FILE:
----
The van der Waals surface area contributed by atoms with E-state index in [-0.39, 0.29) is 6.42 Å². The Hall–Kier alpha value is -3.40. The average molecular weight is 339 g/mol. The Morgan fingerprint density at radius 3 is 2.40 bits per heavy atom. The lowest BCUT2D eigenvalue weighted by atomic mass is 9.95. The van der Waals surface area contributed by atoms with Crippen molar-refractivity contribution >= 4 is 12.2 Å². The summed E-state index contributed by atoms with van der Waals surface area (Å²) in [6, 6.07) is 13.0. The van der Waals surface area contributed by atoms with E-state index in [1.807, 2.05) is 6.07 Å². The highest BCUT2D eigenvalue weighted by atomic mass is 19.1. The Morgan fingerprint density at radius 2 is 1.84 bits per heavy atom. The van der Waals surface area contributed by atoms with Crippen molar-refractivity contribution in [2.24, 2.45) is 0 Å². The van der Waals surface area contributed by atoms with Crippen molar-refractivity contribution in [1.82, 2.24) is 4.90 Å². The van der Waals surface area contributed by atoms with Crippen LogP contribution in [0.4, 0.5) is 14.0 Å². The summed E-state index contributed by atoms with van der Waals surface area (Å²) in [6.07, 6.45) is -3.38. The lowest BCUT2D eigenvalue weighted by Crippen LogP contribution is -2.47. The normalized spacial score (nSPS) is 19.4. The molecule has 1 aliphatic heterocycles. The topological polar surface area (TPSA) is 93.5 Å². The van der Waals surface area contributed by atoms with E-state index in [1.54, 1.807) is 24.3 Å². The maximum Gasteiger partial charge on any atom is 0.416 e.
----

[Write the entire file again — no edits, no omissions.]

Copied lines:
The van der Waals surface area contributed by atoms with E-state index in [-0.39, 0.29) is 6.42 Å². The Hall–Kier alpha value is -3.40. The average molecular weight is 339 g/mol. The Morgan fingerprint density at radius 3 is 2.40 bits per heavy atom. The lowest BCUT2D eigenvalue weighted by atomic mass is 9.95. The van der Waals surface area contributed by atoms with Crippen molar-refractivity contribution >= 4 is 12.2 Å². The summed E-state index contributed by atoms with van der Waals surface area (Å²) in [6, 6.07) is 13.0. The van der Waals surface area contributed by atoms with E-state index in [1.807, 2.05) is 6.07 Å². The highest BCUT2D eigenvalue weighted by atomic mass is 19.1. The Morgan fingerprint density at radius 2 is 1.84 bits per heavy atom. The van der Waals surface area contributed by atoms with Crippen molar-refractivity contribution in [2.24, 2.45) is 0 Å². The van der Waals surface area contributed by atoms with Crippen molar-refractivity contribution in [1.82, 2.24) is 4.90 Å². The van der Waals surface area contributed by atoms with Crippen LogP contribution in [0.4, 0.5) is 14.0 Å². The summed E-state index contributed by atoms with van der Waals surface area (Å²) in [6.07, 6.45) is -3.38. The lowest BCUT2D eigenvalue weighted by Crippen LogP contribution is -2.47. The normalized spacial score (nSPS) is 19.4. The molecule has 1 aliphatic heterocycles. The topological polar surface area (TPSA) is 93.5 Å². The van der Waals surface area contributed by atoms with E-state index in [1.54, 1.807) is 24.3 Å². The maximum Gasteiger partial charge on any atom is 0.416 e.